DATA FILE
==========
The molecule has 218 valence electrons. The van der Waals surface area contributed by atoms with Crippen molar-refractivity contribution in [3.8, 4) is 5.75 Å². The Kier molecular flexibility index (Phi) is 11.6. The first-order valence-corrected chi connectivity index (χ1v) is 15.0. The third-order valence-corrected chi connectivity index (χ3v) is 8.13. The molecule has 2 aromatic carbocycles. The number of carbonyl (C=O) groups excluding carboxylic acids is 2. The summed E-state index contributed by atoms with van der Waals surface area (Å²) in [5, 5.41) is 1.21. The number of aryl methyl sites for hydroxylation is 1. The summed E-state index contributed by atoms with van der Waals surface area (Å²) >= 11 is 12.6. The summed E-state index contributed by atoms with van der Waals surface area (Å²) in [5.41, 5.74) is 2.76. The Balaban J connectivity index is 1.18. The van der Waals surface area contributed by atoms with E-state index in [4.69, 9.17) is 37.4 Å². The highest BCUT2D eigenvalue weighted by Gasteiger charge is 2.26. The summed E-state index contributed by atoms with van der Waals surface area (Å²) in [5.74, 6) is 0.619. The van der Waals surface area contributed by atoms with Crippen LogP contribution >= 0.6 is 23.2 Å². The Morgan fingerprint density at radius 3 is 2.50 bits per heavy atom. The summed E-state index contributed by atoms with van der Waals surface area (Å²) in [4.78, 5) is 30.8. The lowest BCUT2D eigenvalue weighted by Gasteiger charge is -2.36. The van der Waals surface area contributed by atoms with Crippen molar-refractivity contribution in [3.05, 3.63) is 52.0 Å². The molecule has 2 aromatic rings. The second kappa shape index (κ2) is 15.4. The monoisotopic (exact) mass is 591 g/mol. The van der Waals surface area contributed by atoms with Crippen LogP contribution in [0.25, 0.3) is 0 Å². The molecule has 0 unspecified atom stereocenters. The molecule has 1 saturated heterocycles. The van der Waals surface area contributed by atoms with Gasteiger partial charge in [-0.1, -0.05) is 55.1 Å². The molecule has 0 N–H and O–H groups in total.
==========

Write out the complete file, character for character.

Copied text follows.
The molecule has 218 valence electrons. The van der Waals surface area contributed by atoms with Crippen molar-refractivity contribution in [3.8, 4) is 5.75 Å². The Kier molecular flexibility index (Phi) is 11.6. The first-order valence-corrected chi connectivity index (χ1v) is 15.0. The third-order valence-corrected chi connectivity index (χ3v) is 8.13. The molecule has 2 aromatic carbocycles. The number of carbonyl (C=O) groups excluding carboxylic acids is 2. The summed E-state index contributed by atoms with van der Waals surface area (Å²) in [5, 5.41) is 1.21. The number of aryl methyl sites for hydroxylation is 1. The summed E-state index contributed by atoms with van der Waals surface area (Å²) >= 11 is 12.6. The summed E-state index contributed by atoms with van der Waals surface area (Å²) in [5.41, 5.74) is 2.76. The Balaban J connectivity index is 1.18. The van der Waals surface area contributed by atoms with E-state index in [4.69, 9.17) is 37.4 Å². The highest BCUT2D eigenvalue weighted by Gasteiger charge is 2.26. The summed E-state index contributed by atoms with van der Waals surface area (Å²) in [5.74, 6) is 0.619. The van der Waals surface area contributed by atoms with Crippen LogP contribution >= 0.6 is 23.2 Å². The Morgan fingerprint density at radius 3 is 2.50 bits per heavy atom. The summed E-state index contributed by atoms with van der Waals surface area (Å²) in [4.78, 5) is 30.8. The lowest BCUT2D eigenvalue weighted by Gasteiger charge is -2.36. The van der Waals surface area contributed by atoms with Crippen molar-refractivity contribution in [3.05, 3.63) is 52.0 Å². The molecule has 2 aromatic rings. The second kappa shape index (κ2) is 15.4. The monoisotopic (exact) mass is 591 g/mol. The van der Waals surface area contributed by atoms with Crippen LogP contribution in [0.25, 0.3) is 0 Å². The molecule has 0 unspecified atom stereocenters. The molecule has 1 saturated heterocycles. The van der Waals surface area contributed by atoms with Gasteiger partial charge in [-0.1, -0.05) is 55.1 Å². The molecule has 0 N–H and O–H groups in total.